Andrew Brunson is escorted by Turkish plainclothes police to house arrest at the American pastor’s home in Izmir, Turkey. (Emre Tazegul/AP)

PRESIDENT TRUMP justifiably takes umbrage at the wrongful treatment of Americans abroad. Of course, the U.S. government should do everything it can to help citizens in trouble, and a surge of pride and relief is warranted when someone returns home after an unjust ordeal. Yet Mr. Trump seems eager to invest the power of his office in these rescue missions while simultaneously ignoring larger issues of human rights.

This week, he and Vice President Pence warned Turkey of what Mr. Trump called “large sanctions” over the wrongful imprisonment of North Carolina pastor Andrew Brunson. Mr. Trump apparently thought he had a deal with Turkey’s President Recep Tayyip Erdogan for Mr. Brunson’s release and was infuriated when a Turkish court let Mr. Brunson out of prison only to impose house arrest. The case has become a rallying cry for the evangelical Christian community in the United States, a key part of the president’s political base. We share Mr. Trump’s frustration about Mr. Brunson’s plight; he has been unjustly accused of terrorism and imprisoned for 21 months by a NATO ally.

It does not subtract from Mr. Brunson’s plight, however, to point out that it is part of a broader human rights disaster unfolding in Turkey, which was once a thriving democracy. Mr. Erdogan, steering his nation toward dictatorship, has wrongly imprisoned tens of thousands of academics, journalists and government officials, among others, on specious grounds of being sympathetic to Fethullah Gulen, a cleric and political figure whom Mr. Erdogan blames for inciting a failed coup against him two years ago. Mr. Gulen, who resides in Pennsylvania, denies that he did so. In his drive for power, the Turkish leader has largely destroyed or silenced Turkey’s once robust free press. He has refashioned the presidency to give himself wide executive powers with few checks. He has long agitated to get his hands on Mr. Gulen, but fortunately the United States has stood firm against his obsessive demands.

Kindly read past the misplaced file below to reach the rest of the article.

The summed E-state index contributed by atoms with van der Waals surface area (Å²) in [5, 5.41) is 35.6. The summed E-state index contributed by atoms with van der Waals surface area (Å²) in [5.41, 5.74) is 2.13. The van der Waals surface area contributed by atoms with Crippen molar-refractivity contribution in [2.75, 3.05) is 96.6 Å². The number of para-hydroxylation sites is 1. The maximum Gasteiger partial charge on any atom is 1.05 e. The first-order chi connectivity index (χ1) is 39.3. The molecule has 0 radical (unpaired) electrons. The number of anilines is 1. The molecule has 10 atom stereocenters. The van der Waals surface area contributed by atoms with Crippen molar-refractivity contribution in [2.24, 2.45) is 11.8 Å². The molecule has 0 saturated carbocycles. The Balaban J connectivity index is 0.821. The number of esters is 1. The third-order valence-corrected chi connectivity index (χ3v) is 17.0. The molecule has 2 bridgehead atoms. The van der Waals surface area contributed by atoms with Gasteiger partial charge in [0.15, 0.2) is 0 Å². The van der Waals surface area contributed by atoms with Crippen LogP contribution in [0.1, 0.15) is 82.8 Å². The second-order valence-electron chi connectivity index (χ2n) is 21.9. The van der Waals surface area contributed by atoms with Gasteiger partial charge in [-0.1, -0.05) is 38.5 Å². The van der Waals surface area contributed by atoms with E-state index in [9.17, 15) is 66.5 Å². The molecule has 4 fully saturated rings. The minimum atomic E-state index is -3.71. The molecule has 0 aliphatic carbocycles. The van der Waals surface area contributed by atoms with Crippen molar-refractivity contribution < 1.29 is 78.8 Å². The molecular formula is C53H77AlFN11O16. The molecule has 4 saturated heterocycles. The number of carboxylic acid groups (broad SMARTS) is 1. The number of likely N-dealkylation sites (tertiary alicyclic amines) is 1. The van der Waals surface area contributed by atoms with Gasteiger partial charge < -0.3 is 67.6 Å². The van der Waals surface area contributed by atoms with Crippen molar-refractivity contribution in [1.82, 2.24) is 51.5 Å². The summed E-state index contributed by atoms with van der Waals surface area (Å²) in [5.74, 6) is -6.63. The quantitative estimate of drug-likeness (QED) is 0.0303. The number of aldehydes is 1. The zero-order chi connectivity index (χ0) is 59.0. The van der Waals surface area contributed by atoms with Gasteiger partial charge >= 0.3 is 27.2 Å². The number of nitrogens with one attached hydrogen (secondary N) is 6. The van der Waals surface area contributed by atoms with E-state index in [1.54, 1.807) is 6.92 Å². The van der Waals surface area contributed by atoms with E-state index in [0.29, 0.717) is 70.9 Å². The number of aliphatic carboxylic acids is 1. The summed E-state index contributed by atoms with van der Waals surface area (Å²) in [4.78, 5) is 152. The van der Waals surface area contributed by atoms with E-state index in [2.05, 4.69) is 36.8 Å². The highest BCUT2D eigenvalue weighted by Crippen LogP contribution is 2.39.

U.S. relations with Turkey are growing darker. Congress has included language in the annual defense policy bill that would pause the process of selling 100 F-35 fighters to Turkey, in part out of concern with Mr. Erdogan’s moves toward purchasing sophisticated Russian air defense systems but also because of Turkey’s abysmal human rights record. Mr. Trump, meanwhile, has been largely silent about Ankara’s retreat from democracy. He seems to admire strongmen who repress their people’s basic rights, rather than those courageous enough to stand up for them.

Mr. Trump’s “America First” ideology is terribly warped if it means America only — if Mr. Trump demands freedom for a U.S. citizen and neglects the maltreatment of tens of thousands of Turks who have been similarly incarcerated. “America First” can’t mean willfully abandoning long-held U.S. values, primary among them the conviction that basic rights are universal in their appeal and application, whether it be Mr. Brunson or the Turkish journalists and professors in the next cell.